YORK, Pa. – President Bush said Friday that he was declining an invitation to speak to the NAACP’s convention in Philadelphia because of harsh statements about him by leaders of the venerable civil rights group.

“I would describe my relationship with the current leadership as basically nonexistent,” Bush told reporters. “You’ve heard the rhetoric and the names they’ve called me.”

Bush added that he “admired some” NAACP leaders and said he would seek members’ support “in other ways.”

The snub was a far cry from candidate Bush’s appeal to the NAACP four years ago when he conceded at its convention in Baltimore that Republicans hadn’t always gotten along with the group.

“The NAACP and the GOP – not always been allies, I know that,” Bush said then. “But recognizing our past and confronting the common future with a common vision – by doing that, I believe we can find common ground.”

They haven’t. NAACP President Kweisi Mfume plans to respond to Bush at a news conference Saturday.

It’s the fourth straight year that Bush has declined an invitation to attend the NAACP convention, which opens Saturday in Philadelphia and runs through Thursday. He’s the first sitting president since Herbert Hoover not to address the group.

White House officials initially said scheduling conflicts prevented Bush from making the journey to Philadelphia or addressing the conference via satellite, as he did Thursday to the League of United Latin American Citizens convention San Antonio, Texas.

Administration officials traveling with the president on Friday on a campaign bus swing through south-central Pennsylvania signaled that White House annoyance with the NAACP was the major factor.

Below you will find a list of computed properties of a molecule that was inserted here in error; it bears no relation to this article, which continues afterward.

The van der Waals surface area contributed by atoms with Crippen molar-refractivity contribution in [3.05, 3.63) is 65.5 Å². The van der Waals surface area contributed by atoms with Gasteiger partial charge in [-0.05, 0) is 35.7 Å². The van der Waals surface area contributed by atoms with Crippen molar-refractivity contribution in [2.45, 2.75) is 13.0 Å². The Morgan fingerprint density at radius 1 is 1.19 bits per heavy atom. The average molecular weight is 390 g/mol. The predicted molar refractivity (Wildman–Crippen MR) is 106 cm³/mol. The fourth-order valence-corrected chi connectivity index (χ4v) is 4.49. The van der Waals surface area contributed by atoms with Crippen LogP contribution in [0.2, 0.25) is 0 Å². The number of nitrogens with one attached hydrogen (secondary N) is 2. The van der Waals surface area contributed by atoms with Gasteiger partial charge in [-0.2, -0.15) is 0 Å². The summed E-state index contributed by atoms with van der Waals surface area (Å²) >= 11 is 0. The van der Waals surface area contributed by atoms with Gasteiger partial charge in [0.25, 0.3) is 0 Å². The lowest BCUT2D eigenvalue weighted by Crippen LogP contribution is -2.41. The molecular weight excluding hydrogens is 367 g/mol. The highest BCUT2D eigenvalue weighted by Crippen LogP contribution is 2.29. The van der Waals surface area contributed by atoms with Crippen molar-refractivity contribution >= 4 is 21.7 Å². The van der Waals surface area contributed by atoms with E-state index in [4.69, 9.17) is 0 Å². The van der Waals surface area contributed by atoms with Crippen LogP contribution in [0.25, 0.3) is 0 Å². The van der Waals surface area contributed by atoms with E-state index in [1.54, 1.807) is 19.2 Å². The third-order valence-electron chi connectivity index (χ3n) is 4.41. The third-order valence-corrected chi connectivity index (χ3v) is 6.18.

“The current leadership of the NAACP has certainly made some rather hostile political comments about the president over the past few years,” White House press secretary Scott McClellan told reporters aboard Air Force One en route to Allentown.

NAACP Chairman Julian Bond, speaking to lawmakers and business leaders in Indiana last month, said Bush and other Republicans appeal to a racist “dark underside of American culture.”

“They preach racial equality but practice racial division,” Bond said. “Their idea of equal rights is the American flag and Confederate swastika flying side by side.”

At the 2001 NAACP convention in New Orleans, Bond said Bush “has selected nominees from the Taliban wing of American politics, appeased the wretched appetites of the extreme right wing and chosen Cabinet officials whose devotion to the Confederacy is nearly canine in its uncritical affection.”

On Thursday, Mfume accused the Bush administration of treating the black community cynically by courting the black vote while stiffing black organizations like the NAACP.

“We’re not fools,” he said. “If you’re going to court us, court us in the daytime, but not like we’re a prostitute where you run around at night or behind closed doors and want to deal with us, but not want to deal with us in the light of day.”

McClellan said the Bush administration has been courting African-American voters through its political agenda. When Bush talks about his “No Child Left Behind” education program, he often speaks about eliminating the “soft bigotry of low expectations” that minority children experience in public schools.

The administration contends that Bush’s “faith-based initiative” also helps the African-American community by using black churches to deliver some federal services and programs.

“The president is going to fight for every single vote and he’s going to fight hard to win support from the African-American community, and he certainly has a strong record of accomplishment on issues of importance to the African-American community,” McClellan said.

Bush received only 9 percent of the African-American vote in 2000.

Friday was Bush’s 30th visit to Pennsylvania, considered a battleground state. Bush lost Pennsylvania to former Vice President Al Gore here in 2000 by 5 percentage points. Bush and Democratic presidential candidate John Kerry are running even in the state, according to recent polls.

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